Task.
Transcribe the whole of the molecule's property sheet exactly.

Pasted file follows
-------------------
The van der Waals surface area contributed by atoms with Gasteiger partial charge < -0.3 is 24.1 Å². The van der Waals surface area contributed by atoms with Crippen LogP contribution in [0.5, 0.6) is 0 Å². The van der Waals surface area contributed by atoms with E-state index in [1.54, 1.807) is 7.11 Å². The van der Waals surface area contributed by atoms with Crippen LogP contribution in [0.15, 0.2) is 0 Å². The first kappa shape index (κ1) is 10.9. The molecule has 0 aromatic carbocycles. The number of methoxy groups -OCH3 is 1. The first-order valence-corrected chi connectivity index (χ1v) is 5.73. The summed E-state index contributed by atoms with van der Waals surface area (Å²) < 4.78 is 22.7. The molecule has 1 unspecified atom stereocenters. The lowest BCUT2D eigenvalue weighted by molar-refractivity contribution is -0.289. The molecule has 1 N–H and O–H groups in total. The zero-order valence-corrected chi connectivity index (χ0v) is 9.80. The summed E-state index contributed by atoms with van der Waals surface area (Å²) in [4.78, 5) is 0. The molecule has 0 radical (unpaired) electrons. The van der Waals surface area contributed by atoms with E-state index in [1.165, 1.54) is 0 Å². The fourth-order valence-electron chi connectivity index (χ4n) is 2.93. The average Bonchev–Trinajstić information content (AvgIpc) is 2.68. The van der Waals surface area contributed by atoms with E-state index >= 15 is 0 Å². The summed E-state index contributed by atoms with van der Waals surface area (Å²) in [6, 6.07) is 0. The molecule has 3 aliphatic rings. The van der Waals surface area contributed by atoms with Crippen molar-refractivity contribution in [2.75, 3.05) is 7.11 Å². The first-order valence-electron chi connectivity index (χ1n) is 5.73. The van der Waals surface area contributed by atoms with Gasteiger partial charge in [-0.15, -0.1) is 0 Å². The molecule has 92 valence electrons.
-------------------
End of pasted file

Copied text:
The van der Waals surface area contributed by atoms with Gasteiger partial charge < -0.3 is 24.1 Å². The van der Waals surface area contributed by atoms with Crippen LogP contribution in [0.5, 0.6) is 0 Å². The van der Waals surface area contributed by atoms with E-state index in [1.54, 1.807) is 7.11 Å². The van der Waals surface area contributed by atoms with Crippen LogP contribution in [0.15, 0.2) is 0 Å². The first kappa shape index (κ1) is 10.9. The molecule has 0 aromatic carbocycles. The number of methoxy groups -OCH3 is 1. The first-order valence-corrected chi connectivity index (χ1v) is 5.73. The summed E-state index contributed by atoms with van der Waals surface area (Å²) < 4.78 is 22.7. The molecule has 1 unspecified atom stereocenters. The lowest BCUT2D eigenvalue weighted by molar-refractivity contribution is -0.289. The molecule has 1 N–H and O–H groups in total. The zero-order valence-corrected chi connectivity index (χ0v) is 9.80. The summed E-state index contributed by atoms with van der Waals surface area (Å²) in [4.78, 5) is 0. The molecule has 0 radical (unpaired) electrons. The van der Waals surface area contributed by atoms with E-state index in [1.165, 1.54) is 0 Å². The fourth-order valence-electron chi connectivity index (χ4n) is 2.93. The average Bonchev–Trinajstić information content (AvgIpc) is 2.68. The van der Waals surface area contributed by atoms with E-state index >= 15 is 0 Å². The summed E-state index contributed by atoms with van der Waals surface area (Å²) in [6, 6.07) is 0. The molecule has 3 aliphatic rings. The van der Waals surface area contributed by atoms with Crippen molar-refractivity contribution in [2.75, 3.05) is 7.11 Å². The first-order valence-electron chi connectivity index (χ1n) is 5.73. The van der Waals surface area contributed by atoms with Gasteiger partial charge in [-0.15, -0.1) is 0 Å². The molecule has 92 valence electrons.